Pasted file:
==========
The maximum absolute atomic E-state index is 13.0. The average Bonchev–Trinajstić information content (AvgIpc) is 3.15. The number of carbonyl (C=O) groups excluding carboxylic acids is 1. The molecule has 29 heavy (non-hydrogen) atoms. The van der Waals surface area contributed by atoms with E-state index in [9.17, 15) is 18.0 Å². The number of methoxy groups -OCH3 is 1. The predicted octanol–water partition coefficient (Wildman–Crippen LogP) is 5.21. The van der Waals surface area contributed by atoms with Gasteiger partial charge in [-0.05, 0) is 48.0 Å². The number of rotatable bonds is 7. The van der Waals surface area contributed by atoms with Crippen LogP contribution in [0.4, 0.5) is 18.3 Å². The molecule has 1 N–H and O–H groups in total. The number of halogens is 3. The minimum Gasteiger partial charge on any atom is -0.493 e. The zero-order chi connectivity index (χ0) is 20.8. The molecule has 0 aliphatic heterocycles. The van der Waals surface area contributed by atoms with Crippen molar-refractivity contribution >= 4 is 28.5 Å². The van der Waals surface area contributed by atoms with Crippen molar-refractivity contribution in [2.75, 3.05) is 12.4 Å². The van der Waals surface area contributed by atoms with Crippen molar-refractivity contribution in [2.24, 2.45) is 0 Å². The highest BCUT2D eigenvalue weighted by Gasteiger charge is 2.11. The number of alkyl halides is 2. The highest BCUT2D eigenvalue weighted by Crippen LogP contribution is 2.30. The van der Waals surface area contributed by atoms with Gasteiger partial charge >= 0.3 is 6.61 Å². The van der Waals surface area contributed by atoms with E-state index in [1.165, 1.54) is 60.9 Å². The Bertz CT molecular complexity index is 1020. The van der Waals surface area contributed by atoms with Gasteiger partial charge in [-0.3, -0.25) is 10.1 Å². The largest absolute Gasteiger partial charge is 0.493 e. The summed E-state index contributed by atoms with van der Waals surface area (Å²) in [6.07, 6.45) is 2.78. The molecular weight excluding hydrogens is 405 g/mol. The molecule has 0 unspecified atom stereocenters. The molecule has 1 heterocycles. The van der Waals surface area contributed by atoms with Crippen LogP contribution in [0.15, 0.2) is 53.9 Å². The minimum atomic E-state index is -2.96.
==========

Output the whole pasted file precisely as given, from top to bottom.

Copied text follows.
The maximum absolute atomic E-state index is 13.0. The average Bonchev–Trinajstić information content (AvgIpc) is 3.15. The number of carbonyl (C=O) groups excluding carboxylic acids is 1. The molecule has 29 heavy (non-hydrogen) atoms. The van der Waals surface area contributed by atoms with E-state index in [9.17, 15) is 18.0 Å². The number of methoxy groups -OCH3 is 1. The predicted octanol–water partition coefficient (Wildman–Crippen LogP) is 5.21. The van der Waals surface area contributed by atoms with Gasteiger partial charge in [-0.05, 0) is 48.0 Å². The number of rotatable bonds is 7. The van der Waals surface area contributed by atoms with Crippen LogP contribution in [0.4, 0.5) is 18.3 Å². The molecule has 1 N–H and O–H groups in total. The number of halogens is 3. The minimum Gasteiger partial charge on any atom is -0.493 e. The zero-order chi connectivity index (χ0) is 20.8. The molecule has 0 aliphatic heterocycles. The van der Waals surface area contributed by atoms with Crippen molar-refractivity contribution >= 4 is 28.5 Å². The van der Waals surface area contributed by atoms with Crippen molar-refractivity contribution in [2.75, 3.05) is 12.4 Å². The van der Waals surface area contributed by atoms with Crippen molar-refractivity contribution in [2.24, 2.45) is 0 Å². The highest BCUT2D eigenvalue weighted by Gasteiger charge is 2.11. The number of alkyl halides is 2. The highest BCUT2D eigenvalue weighted by Crippen LogP contribution is 2.30. The van der Waals surface area contributed by atoms with Gasteiger partial charge >= 0.3 is 6.61 Å². The van der Waals surface area contributed by atoms with E-state index in [1.165, 1.54) is 60.9 Å². The Bertz CT molecular complexity index is 1020. The van der Waals surface area contributed by atoms with Gasteiger partial charge in [-0.3, -0.25) is 10.1 Å². The largest absolute Gasteiger partial charge is 0.493 e. The summed E-state index contributed by atoms with van der Waals surface area (Å²) in [6.07, 6.45) is 2.78. The molecular weight excluding hydrogens is 405 g/mol. The molecule has 0 unspecified atom stereocenters. The molecule has 1 heterocycles. The van der Waals surface area contributed by atoms with Crippen LogP contribution in [0.15, 0.2) is 53.9 Å². The minimum atomic E-state index is -2.96.